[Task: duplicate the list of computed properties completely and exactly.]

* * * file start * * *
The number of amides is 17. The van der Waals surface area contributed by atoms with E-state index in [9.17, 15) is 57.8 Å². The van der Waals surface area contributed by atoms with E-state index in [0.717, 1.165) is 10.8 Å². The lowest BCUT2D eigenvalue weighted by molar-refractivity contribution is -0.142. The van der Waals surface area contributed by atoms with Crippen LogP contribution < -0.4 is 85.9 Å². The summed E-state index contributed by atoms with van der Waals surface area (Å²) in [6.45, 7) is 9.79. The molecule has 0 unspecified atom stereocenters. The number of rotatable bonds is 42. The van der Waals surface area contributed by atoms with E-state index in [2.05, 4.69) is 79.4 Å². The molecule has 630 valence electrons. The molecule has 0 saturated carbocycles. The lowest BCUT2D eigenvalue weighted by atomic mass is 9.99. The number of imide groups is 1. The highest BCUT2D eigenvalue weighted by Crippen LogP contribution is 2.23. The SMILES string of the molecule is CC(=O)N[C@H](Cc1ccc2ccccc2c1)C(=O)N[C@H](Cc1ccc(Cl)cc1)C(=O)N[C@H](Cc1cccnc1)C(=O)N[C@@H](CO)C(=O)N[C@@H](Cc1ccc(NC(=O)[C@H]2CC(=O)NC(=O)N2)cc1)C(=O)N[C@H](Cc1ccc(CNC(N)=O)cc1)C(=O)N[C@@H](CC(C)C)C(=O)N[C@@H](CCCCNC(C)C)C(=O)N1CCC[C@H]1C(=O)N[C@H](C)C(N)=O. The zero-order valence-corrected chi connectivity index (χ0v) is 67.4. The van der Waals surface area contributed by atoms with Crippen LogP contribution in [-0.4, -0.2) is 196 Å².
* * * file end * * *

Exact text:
The number of amides is 17. The van der Waals surface area contributed by atoms with E-state index in [9.17, 15) is 57.8 Å². The van der Waals surface area contributed by atoms with E-state index in [0.717, 1.165) is 10.8 Å². The lowest BCUT2D eigenvalue weighted by molar-refractivity contribution is -0.142. The van der Waals surface area contributed by atoms with Crippen LogP contribution < -0.4 is 85.9 Å². The summed E-state index contributed by atoms with van der Waals surface area (Å²) in [6.45, 7) is 9.79. The molecule has 0 unspecified atom stereocenters. The number of rotatable bonds is 42. The van der Waals surface area contributed by atoms with E-state index in [2.05, 4.69) is 79.4 Å². The molecule has 630 valence electrons. The molecule has 0 saturated carbocycles. The lowest BCUT2D eigenvalue weighted by atomic mass is 9.99. The number of imide groups is 1. The highest BCUT2D eigenvalue weighted by Crippen LogP contribution is 2.23. The SMILES string of the molecule is CC(=O)N[C@H](Cc1ccc2ccccc2c1)C(=O)N[C@H](Cc1ccc(Cl)cc1)C(=O)N[C@H](Cc1cccnc1)C(=O)N[C@@H](CO)C(=O)N[C@@H](Cc1ccc(NC(=O)[C@H]2CC(=O)NC(=O)N2)cc1)C(=O)N[C@H](Cc1ccc(CNC(N)=O)cc1)C(=O)N[C@@H](CC(C)C)C(=O)N[C@@H](CCCCNC(C)C)C(=O)N1CCC[C@H]1C(=O)N[C@H](C)C(N)=O. The zero-order valence-corrected chi connectivity index (χ0v) is 67.4. The van der Waals surface area contributed by atoms with Crippen LogP contribution in [-0.4, -0.2) is 196 Å².